Alleged N2bn Debt: Oil Firm Asks Court to Stop AMCON from Selling Assets
A Lagos based oil firm, Aquitane Oil and Gas Limited has asked a Federal High Court sitting in Lagos to grant an order of perpetual injunction restraining the Assets Management Corporation of Nigeria (AMCON), or its agents from taking any step to defeat the equity of redemption in respect of No. 5/7, Kingsway Road, Ikoyi, with Lagos State Certificate Title No. 3352.
In its statement of defence and counter-claim to a suit AMCON instituted against it over alleged N2.64 billion indebtedness, the oil firm asked the court to grant an order restraining AMCON from selling or offering for sale, its tank farm located at Ibru Complex, Westminster Jetty, along Apapa-Oshodi, Ibafon, Apapa.
It equally asked the court “to award N5 billion damages in its favour.
AMCON had dragged Aquitane Oil and Gas Limited and its Managing Director, Ikechukwu Okolo, to court over a N2 billion indebtedness.
In the suit filed before a Federal High Court in Lagos, AMCON is asking the court to order the defendants to pay the sum of N2.64 billion as at June 30, 2016, which represent principal and accrued interest of 14 per cent per annum until judgment is delivered and until final liquidation to the debt.
The plaintiff in the alternative wants the court to grant it the power to sell or dispose the property at No 5, Kingsway Road, Ikoyi, Lagos, which was pledged as security for the restructured debt of N2.64 billion.
AMCON added that if the said property covered by the title No. L03352 “is not sufficient to satisfy the debt, the defendants shall jointly or severally liquidate the outstanding until the debt is satisfied.”
AMCON had released a list of its 105 debtors that have failed to reach a settlement or repayment resolution and Aquitane’s name was 58th on the list.
Okolo, however, responded to the published debtors list through a letter, denying being indebted to AMCON, adding that its name was erroneously included in the list of 105 delinquent debtors published by AMCON.
In the suit with No. FHC/L/CS/1122/2012, AMCON, a government intervention institution created for the purpose of efficiently resolving the non-performing loan assets of banks in Nigeria, stated in its statement of claim that by its mandate under AMCON Act2010, it acquired from various banks the debt owed by the defendants and has thus acquired the right to recover the debts.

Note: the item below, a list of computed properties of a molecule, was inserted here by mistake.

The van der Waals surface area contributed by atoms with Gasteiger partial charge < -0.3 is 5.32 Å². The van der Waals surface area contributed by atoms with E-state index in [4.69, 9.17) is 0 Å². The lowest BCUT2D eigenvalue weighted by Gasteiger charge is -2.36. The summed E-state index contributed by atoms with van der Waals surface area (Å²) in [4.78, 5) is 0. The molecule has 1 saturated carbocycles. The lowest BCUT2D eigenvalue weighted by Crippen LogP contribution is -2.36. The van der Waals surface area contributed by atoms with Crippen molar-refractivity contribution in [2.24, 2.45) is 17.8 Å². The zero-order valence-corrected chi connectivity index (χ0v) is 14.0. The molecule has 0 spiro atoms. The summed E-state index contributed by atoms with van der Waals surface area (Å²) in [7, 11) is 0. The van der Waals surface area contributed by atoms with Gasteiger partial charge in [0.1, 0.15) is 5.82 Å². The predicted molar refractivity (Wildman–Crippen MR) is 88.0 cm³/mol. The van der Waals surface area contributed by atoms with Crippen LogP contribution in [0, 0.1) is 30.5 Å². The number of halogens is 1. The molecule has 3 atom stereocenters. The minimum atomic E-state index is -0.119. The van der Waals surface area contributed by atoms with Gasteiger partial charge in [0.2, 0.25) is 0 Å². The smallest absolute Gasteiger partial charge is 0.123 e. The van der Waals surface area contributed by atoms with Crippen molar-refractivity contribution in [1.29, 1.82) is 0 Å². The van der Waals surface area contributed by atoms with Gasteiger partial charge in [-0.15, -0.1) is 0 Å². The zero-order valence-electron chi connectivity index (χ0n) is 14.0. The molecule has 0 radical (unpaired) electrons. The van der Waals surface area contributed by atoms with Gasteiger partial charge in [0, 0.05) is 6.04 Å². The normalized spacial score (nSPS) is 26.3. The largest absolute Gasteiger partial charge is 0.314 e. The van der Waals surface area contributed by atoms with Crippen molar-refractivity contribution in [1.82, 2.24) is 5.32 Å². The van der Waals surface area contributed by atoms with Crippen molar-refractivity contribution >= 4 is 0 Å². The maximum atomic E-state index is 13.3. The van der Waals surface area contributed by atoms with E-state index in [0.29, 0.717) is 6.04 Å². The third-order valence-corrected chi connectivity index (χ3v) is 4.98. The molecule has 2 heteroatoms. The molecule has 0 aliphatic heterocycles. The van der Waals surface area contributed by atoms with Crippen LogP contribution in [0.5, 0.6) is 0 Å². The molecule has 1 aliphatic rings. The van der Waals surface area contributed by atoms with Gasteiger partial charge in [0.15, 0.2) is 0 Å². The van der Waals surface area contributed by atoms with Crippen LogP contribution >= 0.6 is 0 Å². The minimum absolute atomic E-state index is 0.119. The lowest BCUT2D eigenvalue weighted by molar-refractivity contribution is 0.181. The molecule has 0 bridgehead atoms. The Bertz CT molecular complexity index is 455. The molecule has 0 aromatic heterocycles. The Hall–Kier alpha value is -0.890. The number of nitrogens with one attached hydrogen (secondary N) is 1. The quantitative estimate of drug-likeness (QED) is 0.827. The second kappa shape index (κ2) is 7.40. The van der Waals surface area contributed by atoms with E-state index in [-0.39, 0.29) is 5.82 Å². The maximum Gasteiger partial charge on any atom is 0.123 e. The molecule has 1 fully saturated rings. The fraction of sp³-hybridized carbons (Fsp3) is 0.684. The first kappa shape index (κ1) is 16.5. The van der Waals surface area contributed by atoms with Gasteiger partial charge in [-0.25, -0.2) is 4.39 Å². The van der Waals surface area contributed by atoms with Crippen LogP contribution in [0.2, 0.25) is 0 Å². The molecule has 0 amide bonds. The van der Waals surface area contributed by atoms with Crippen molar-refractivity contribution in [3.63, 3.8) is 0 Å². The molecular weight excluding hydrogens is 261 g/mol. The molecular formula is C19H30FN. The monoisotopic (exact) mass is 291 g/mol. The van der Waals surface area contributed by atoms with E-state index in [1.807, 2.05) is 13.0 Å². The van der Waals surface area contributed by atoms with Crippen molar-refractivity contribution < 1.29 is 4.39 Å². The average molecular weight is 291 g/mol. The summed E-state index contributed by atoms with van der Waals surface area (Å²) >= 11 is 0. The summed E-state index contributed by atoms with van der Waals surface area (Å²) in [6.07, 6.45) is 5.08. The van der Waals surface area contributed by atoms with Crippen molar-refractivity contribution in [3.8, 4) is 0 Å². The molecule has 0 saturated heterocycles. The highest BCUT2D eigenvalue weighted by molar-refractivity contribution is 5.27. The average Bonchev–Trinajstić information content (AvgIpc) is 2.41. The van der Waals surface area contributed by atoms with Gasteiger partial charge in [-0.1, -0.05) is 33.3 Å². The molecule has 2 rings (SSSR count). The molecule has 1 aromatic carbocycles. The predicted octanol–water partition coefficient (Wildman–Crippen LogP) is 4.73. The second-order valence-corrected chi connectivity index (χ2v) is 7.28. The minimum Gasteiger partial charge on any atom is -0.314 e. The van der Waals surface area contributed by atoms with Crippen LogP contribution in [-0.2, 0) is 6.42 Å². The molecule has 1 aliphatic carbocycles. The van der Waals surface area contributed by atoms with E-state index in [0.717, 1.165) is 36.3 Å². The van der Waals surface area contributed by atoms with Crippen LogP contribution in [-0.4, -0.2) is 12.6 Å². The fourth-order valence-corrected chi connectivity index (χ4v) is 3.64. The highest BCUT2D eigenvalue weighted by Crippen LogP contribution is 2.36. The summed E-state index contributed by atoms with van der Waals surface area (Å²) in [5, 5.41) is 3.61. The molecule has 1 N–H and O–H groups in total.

According to AMCON, the total sum of the loans which it acquired from the banks between January 1 and April 2011 stood at N36,781,443,091 excluding the interest that have accrued from the date of purchase till the commencement of the action.
The debts were from different banks namely, Oceanic Bank (now Ecobank Plc), Afribank (now Mainstreet Bank), Finbank, Intercontinental Bank (now Access Bank), Access Bank Plc and Diamond Bank Plc.
Various security credit facilities were also listed accordingly.
The plaintiff noted that the tenor of the respective credit facilities expired upon the various roll-over and restructure requests made by the 1st defendant’s management without same being liquidated to the detriment of the banks hence the purchase of the debts as non-performing loans by the plaintiff.
The plaintiff claimed that it made a demand to the 1st defendant for the payment of the loans but the defendants failed, neglected and refused to liquidate their indebtedness to the bank in spite of the letter of demand.
“In spite of the call on the Personal Guarantee, the 2nd defendant has also failed, refused and neglected to pay the outstanding indebtedness of the 1st defendant to the bank, which he guaranteed.
“Upon instituting the action in court for the recovery of the entire debt acquired from the banks by the plaintiff in the sum of N36,781,443,091, the 1st defendant requested for the loan to be restructured. By a meeting held between the parties on May 20, 2013, it was agreed that the debt be restructured to grant some reliefs/concessions to the 1st defendant.